In Part I, we focused on how to prepare to deliver a successful presentation. We chose a presentation as the example, but anyone can apply this process to any action. In this article we will assume the presentation is over, and you, the presenter, want to use it as a vehicle for improved performance – no matter how successful this presentation was.
Step 3 of the preparation (in Part I) defined what successful presentation performance looks like. That is where the review begins. The review is not about “the outcome of the presentation” it is about what you actually did, so you can repeat and improve on actions, words, thoughts and behaviors, to make your next presentation (or other action) even better.
The point is that, as the presenter, you must own your own successful behaviors as well as the not so successful ones. Another person’s opinion will not internalize things. You may agree or disagree with someone else’s opinion – what matters is what you think about what you did.
Decide on acceptable scores for each of your actions. Is 8 out of 10 good enough, or should you be scoring your performance 10 out of 10? You decide.
The Review Steps
1. Take each element of Step 3. The first element was “Show my own enthusiasm for the project.” So review what you did and said through the presentation, discussion and wrap-up that actually showed your own enthusiasm to the attendees.
2. List what you did that worked well, and score each item on the list. Let’s say you were welcoming, smiled as you spoke, made direct eye contact with each attendee when they spoke to you, used their words when you wrote down their points for future discussion, used positive words when you emphasized your points, etc.
3. Now list what you could have done better. Notice this point is not “List what went wrong, what failed, what you regret, etc.” It is what you could have done better. Very few presentation actions are complete failures.
Let’s take two simple examples to make the point. Let’s say you felt your enthusiasm slowed after the half-way mark. It didn’t really spoil the presentation, you still got the contract or your team still bought into the idea, but you could have been better. You just started to run out of steam, so you score your overall enthusiasm as a 6.
Now you can focus on what you could do next time to get your enthusiasm up to an 8 or a 10. Should you call a break half way through, so they can handle their phone calls (and you can relax for five minutes) or should you pace yourself more evenly by going at a steadier rate? Your presentation, your actions, your decision.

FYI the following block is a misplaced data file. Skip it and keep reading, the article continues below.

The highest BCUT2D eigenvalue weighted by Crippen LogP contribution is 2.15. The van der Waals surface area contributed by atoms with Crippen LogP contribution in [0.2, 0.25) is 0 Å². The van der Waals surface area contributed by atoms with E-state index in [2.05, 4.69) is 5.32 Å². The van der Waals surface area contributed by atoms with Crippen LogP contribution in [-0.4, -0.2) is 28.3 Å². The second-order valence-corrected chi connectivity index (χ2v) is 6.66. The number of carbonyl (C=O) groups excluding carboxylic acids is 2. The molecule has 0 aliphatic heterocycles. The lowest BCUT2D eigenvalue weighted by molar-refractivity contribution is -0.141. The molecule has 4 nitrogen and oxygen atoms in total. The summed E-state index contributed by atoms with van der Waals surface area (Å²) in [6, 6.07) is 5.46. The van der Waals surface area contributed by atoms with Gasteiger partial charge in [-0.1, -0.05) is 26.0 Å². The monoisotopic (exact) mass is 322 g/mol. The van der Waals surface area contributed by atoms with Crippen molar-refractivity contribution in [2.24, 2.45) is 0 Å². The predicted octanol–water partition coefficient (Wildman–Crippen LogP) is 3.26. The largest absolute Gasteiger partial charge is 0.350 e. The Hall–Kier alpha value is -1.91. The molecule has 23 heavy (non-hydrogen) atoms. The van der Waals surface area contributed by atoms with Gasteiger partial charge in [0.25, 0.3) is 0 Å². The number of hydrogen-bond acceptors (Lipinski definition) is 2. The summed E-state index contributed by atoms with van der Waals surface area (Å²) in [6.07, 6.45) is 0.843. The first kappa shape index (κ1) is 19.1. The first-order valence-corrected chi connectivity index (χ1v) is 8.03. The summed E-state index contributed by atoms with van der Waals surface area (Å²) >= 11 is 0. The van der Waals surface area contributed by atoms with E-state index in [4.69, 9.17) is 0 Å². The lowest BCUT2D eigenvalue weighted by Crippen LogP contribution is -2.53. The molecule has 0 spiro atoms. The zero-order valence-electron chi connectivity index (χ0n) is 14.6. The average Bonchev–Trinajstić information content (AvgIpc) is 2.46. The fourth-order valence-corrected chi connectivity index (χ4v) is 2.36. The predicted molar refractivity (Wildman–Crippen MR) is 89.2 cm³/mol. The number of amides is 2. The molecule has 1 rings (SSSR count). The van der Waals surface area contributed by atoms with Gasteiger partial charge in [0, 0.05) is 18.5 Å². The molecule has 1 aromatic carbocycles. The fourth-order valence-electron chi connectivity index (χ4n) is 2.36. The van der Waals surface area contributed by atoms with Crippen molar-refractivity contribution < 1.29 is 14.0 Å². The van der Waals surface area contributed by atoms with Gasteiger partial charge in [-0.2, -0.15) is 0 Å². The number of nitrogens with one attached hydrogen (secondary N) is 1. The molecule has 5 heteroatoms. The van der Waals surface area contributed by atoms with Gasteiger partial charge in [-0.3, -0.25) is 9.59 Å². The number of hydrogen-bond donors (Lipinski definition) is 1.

Let’s say there were a lot of questions about one of the topics, so you score yourself as an 8 for clarity. What would you need to change to make yourself perfectly clear, so you get fewer needless questions, and so you can give yourself a 10?
4. Now write down what you have just learned about pacing yourself, maintaining your enthusiasm, maximizing clarity, etc. This list is about the presentation you just delivered. So how can you use these learning points for all future presentations?
When you know what you learned, you have internalized it, so it will become a normal aspect of your presentation skills in future.
5. Finally, based on what you did well, what you could have done better, and what you learned, you can decide what you will do next time. When you do those things next time, you will deliver a better presentation. Repeat the process, and over time, your presentations will be perfect.
To use a sporting example, it is called the Angelo Dundee Technique. When Muhammad Ali threw a less than perfect punch, Angelo Dundee never said “That was a bad punch.” He would say “That was a good uppercut; how could you improve on it?” And Ali would think about what he did, how he did it, and decide how he could have stood differently, balanced himself differently, etc, so his uppercuts became perfect.
Internalize the little things, the critical things, the things you can control, and your overall performance will get better and better. Instead of thinking about the whole presentation, you will focus on each “uppercut”. You will do little things better, so the 5s and 7s, will become 6s and 8s, then 9s and 10s.
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